Authors: Edith Layton
To Martee Hensley, M.D., and Paula, and all
the other good, patient, and kind souls at Sloan
Kettering Hospital in New York City
The duke glittered. Sunlight streaming in the windows of hisâ¦
So he's gone? Just like that?” the thin young womanâ¦
Now,” Lord Montrose said, when their table had been clearedâ¦
The large swarthy gentleman sitting in a deep chair byâ¦
The flickering candles on the dining table's top, the glowâ¦
I haven't offended anyone, have I?” Lady Carstairs asked.
Shall I congratulate you, or saddle up your horse andâ¦
Pippa went to bed in the dark and awoke atâ¦
After much thought and trying on and casting off, Pippaâ¦
What were you thinking?” Whitley asked.
Isn't London grand?” Lady Carstairs sighed, looking out her hotelâ¦
It's impossible to be a wallflower in scarlet,” Pippa managedâ¦
She forgot one thing,” Maxwell said as he leaned againstâ¦
The first thing Lady Carstairs did when she arrived atâ¦
I don't know a thing about you,” Pippa said suddenly,â¦
Now this is Paris, we've been to teas and receptions,â¦
But I didn't want to leave yet,” Lady Carstairs complained.
I will admit that it might seem awkward to you,”â¦
This,” Pippa said in wonder as Maxwell helped her downâ¦
Bad form,” Duncan said.
Pippa sat in a chair in the blue salon andâ¦
The Chestertons lived in a huge old town house nearâ¦
Your grandfather would like to see you in his study,â¦
It was a perfect morning for a wedding, and soâ¦
he duke glittered. Sunlight streaming in the windows of his front salon made his diamond stickpin sparkle enough to hurt the eyes and set the gold buttons on his waistcoat afire. The silver buckles on his shoes flashed every time he crossed his long legs. The sun lit his ice blue eyes until they looked blind and only capable of radiating light. That wasn't why the boy didn't meet his eye, or why he looked down at his own shoes. The dazzle didn't bother him. He didn't stare because he was very careful around his father.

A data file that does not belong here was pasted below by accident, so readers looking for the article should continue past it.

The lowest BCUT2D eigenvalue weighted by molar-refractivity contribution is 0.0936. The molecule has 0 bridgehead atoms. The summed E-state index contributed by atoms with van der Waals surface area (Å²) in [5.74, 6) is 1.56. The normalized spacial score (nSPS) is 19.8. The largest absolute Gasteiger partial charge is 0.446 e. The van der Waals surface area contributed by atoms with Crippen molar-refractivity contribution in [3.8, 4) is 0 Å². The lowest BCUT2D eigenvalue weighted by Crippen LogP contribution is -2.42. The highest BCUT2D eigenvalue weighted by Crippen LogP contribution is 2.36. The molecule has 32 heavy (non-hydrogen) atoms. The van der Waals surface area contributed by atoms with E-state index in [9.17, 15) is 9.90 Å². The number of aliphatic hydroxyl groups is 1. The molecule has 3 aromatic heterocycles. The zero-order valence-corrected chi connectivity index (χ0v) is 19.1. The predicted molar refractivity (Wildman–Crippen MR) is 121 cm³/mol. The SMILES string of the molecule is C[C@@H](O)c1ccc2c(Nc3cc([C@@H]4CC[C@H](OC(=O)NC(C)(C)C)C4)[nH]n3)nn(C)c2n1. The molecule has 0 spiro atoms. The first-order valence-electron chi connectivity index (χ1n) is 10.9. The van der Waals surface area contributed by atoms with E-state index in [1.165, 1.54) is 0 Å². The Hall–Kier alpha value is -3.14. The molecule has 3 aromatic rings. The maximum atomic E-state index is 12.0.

“Well, there he is,” the duke said in a careless drawl as he waved a languid hand flashing with jeweled rings at the boy. “My first born. You wanted to see him. Not much to look at. He has seven years to his name. Surprised everyone by at
taining his great age. Sickliest infant the world had ever seen. Nonetheless, she doted on him.”
The boy looked up at his father's guest. The man was older than his father. He was mild-looking, soberly dressed, with an old-fashioned gray wig and not his own unpowdered hair pulled back in a queue the way his father wore it. But then his father was always in fashion, or so everyone said. Today he wore shining silk hose and gray breechesâandâbut his son dared look no higher.
“Good afternoon, Lord Montrose,” the older gentleman said to the boy in a kindly voice.
The boy didn't know the man's title, and so didn't know whether to bow or only nod his head. But since his father hadn't bothered to introduce him, he reasoned that the old gentleman was lower in rank than he was. So he sketched a short bow and then stood still again.
His father picked up a goblet of amber liquid. “Kind of you to call after all these years, Vicar. Kind of you to ask after my lads too. This one don't say much. To tell the truth, he don't do much either. Somber little fellow, always looking grieved. Always was little too. M'lady, m' late duchess, doted on him. She was a fragile creature too. Made me promise not to send him off to school until he was ten. Ten! A new boy at ten? He'd be easy
pickings for the older, stronger boys. But she was dying, so I promised. She quite ruined him, if there was anything to ruin,” he added as he drained the goblet again.
The other man gave him a sharp look. Of course all adults spoke freely in front of children. But this was the lad's own father. And his grace was getting thoroughly soused.
“I knew your lady well,” the old gentleman said. “She was a fine woman, God rest her soul.”
The duke waved his hand again. “Aye. Pretty as she could stare. A French doll. But she had no stamina. Died after birthing the boy.”
The boy looked up again. He was a slight lad, with dark hair, finely etched features, and astonishing eyes for such a youth.
The vicar gasped. “But he has her eyes, your grace! The very mirror of them!”
“Aye,” the duke said, signaling a footman to refill his glass. “Big, brown, and with his soul showing through. They looked better on a female,” he muttered as he raised the refilled goblet to his lips. “This fellow has soul, all right, but no stamina. Still,” the duke mused, “if this one succumbs to some infection as she did, or an act of fate, there's his brother. I'll send for him, you'll see what I mean. Two years younger than this lad and a yard